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Diane in Australia
In 1978, one week after graduating from Harvard, Robert went to Kenya to study social behavior in baboons. He was one of the first to chart the effects of chronic stress on the brain.

Very much a research 'greenhorn', he learns as he goes ... and so does the reader. He grows to love the baboons he studies and his tales of their lives is very engaging. He also tells us about getting to know his neighbours, the Masai. He is humorous, emotional, intelligent, and enthusiastic ... everything you could
...more
Brenna
Mar 03, 2012 rated it it was amazing
Robert Sapolsky was already on my list of scientists I admire due to his groundbreaking research on chronic stress and its role in disease. But this memoir propelled him to the upper ranks of my personal heroes. I was so moved by Sapolsky’s subject matter and his sensitive and emotional handling of it that I literally wept when I finished the book. I think my reaction freaked out James a bit when he came home from work to find me bawling on the sofa, but when I was enough under control again to ...more
Jeanette (Again)
If you ever doubt that we humans share an ancestor with other primates, just read a bit about the behavior of male baboons! You may recognize your husband, president, son, or even yourself.

Over a period of twenty years, Robert Sapolsky spent about three months of every year in Kenya observing the same baboon troop. He darted the male baboons with sedatives at different times and took blood samples to see what experiences caused the greatest production of stress hormones. (Couldn't do the females
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Lee
Aug 26, 2012 rated it liked it
Shelves: non-fiction
I cannot remember the last time I read a non-fiction book; it has been a while. So it was with interest when a friend choose this book for a group of us to read. We have a bit of a buddy read group and once a month one of us gets to choose something completely different. The purpose is to get us out of our reading comfort zone.

A Primates memoir is way out of my normal genre, but I have to say I enjoyed the change. I also have to say that I was expecting something completely different to what i g
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KatieSuzanne
Feb 19, 2008 rated it it was amazing  ·  review of another edition
Recommends it for: Andy
Recommended to KatieSuzanne by: NPR
Shelves: favorites, book-club
I loved this book! I loved it and then I loved it even more. It is written so well and has a little bit of everything in it. There's really cool science, history, humor, and more, all written in a way that anyone can understand and follow. I found myself reading out load to friends the chapter about the man who was a machine. That part still makes me laugh and the end made me cry like a baby. Then I reread the end and cried some more. I think if I was having a kid or buying a dog anytime soon I' ...more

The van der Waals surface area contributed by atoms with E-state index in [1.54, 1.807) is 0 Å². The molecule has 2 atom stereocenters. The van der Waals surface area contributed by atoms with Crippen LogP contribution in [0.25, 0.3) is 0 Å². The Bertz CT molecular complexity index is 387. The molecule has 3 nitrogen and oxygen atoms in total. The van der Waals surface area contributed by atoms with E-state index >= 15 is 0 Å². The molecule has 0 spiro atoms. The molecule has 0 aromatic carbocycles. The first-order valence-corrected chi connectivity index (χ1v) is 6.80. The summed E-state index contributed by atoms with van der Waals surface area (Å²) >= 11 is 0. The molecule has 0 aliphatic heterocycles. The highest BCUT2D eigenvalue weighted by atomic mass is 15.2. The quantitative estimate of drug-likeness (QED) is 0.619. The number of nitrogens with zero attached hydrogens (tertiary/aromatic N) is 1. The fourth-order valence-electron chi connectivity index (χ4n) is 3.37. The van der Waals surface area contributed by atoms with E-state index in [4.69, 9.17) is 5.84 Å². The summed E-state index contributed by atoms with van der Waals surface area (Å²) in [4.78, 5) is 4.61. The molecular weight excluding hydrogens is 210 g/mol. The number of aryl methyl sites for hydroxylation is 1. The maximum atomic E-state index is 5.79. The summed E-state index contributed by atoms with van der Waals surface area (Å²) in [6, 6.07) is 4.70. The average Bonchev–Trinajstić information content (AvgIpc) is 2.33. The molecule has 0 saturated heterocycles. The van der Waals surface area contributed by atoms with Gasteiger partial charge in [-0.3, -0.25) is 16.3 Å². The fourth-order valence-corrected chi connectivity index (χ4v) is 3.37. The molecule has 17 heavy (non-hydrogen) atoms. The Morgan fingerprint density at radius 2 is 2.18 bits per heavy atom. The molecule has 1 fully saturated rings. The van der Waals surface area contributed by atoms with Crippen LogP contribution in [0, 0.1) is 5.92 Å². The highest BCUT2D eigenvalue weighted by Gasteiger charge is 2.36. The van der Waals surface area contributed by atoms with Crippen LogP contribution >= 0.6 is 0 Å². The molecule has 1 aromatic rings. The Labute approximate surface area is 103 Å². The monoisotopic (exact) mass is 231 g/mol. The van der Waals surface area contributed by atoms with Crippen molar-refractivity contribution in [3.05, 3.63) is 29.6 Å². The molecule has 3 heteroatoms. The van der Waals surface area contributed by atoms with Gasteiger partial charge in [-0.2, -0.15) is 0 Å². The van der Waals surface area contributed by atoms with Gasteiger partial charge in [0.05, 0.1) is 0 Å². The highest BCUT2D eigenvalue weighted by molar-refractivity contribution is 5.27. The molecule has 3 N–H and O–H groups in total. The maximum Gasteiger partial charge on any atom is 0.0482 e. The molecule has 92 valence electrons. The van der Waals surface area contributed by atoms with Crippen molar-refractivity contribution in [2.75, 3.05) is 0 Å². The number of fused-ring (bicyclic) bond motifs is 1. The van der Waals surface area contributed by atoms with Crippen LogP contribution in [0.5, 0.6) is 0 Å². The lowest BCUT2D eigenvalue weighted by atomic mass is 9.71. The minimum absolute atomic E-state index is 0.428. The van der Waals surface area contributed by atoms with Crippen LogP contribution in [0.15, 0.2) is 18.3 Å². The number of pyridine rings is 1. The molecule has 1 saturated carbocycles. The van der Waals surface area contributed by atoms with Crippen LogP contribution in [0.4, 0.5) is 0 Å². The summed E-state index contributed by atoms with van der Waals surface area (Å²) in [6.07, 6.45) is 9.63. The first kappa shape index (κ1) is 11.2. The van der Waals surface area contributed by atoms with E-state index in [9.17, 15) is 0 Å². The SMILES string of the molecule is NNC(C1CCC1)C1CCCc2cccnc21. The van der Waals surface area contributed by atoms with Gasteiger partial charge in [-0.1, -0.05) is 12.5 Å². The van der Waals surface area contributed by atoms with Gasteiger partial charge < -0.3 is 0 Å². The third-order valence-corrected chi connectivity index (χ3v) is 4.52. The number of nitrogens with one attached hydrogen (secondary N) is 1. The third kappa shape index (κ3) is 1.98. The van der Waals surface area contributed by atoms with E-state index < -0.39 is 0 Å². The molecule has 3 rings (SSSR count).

Rebecka
This is a highly amusing, perhaps even too amusing, book. I wouldn't have minded more hard facts and less jokes, because this does end up in the "easy entertainment" camp. (Except for the ending, which is mostly just sad.) The insights into Kenyan corruption, Masai life and hazardous traveling in Africa are all great. The book deals as much with that as it does with baboons.
Erisa
I love this book! All the stories are immensely interesting, but what I liked most of all is how deeply Sapolsky cares about his baboons, the way he writes about them, with so much affection. He treats them like family. I love it! I will miss reading about them.
Hanne
Mar 12, 2013 rated it liked it
Shelves: non-fiction
There is a way to read this book. It’s difficult in the winter when it’s snowy outside and you really need those five blankets closeby, even though the heating is on maximum. This is an outdoors book. This weekend we had beautiful spring weather, so I put on my walking boots, packed the book, food and water in my backpack and off I went. Then somewhere in the middle of nowhere, with only fields and trees surrounding me, I finished this book. Now, that’s the way to read it!

The baboon parts in the
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Christine
Feb 10, 2008 rated it really liked it
I thought Sapolsky's writing rode a fine line between hilarity and being just a little too contrived to reach hilarity. However, Contrived or not, he brings home the reality and intrigue of an apparently fearless young man conducting research in a very foreign land. A Primate's Memoir leaves me also riding a line between wanting to move to Africa and become a primatologist who studies savanna baboons, and wanting to cower in my refrigerator next to my insulin, where I probably won't be eaten by ...more
Peter (Pete) Mcloughlin
Tales of Robert Sapolsky's time studying baboons in East Africa. His experiences studying the animals and his experiences with the people of the region (Masai and Kikuyu peoples). Some interesting tales from a faraway place and some interesting observations of the baboon troop under study.
Sandie
Oct 28, 2018 rated it it was amazing
The best book I have read this year.
Jeanette
Jul 26, 2016 rated it liked it
Entertaining read. I was expecting a more scientific progression. Although non-fiction animal and bird observation based studies are some of my favorite non-fiction reading, this one was partially just that, but in far greater sense a travelogue/memoir. Robert being the star of the show.

The tone of self enjoyed hilarity upon his own jokes and comparisons, especially his own humongous naivete is about 30% of the total copy. Which has nothing to do with the baboons or the study but about the Afric
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Susan
"I had never planned to become a savanna baboon when I grew up; instead, I had always assumed I would become a mountain gorilla."

- from A Primate's Memoir by Robert M. Sapolsky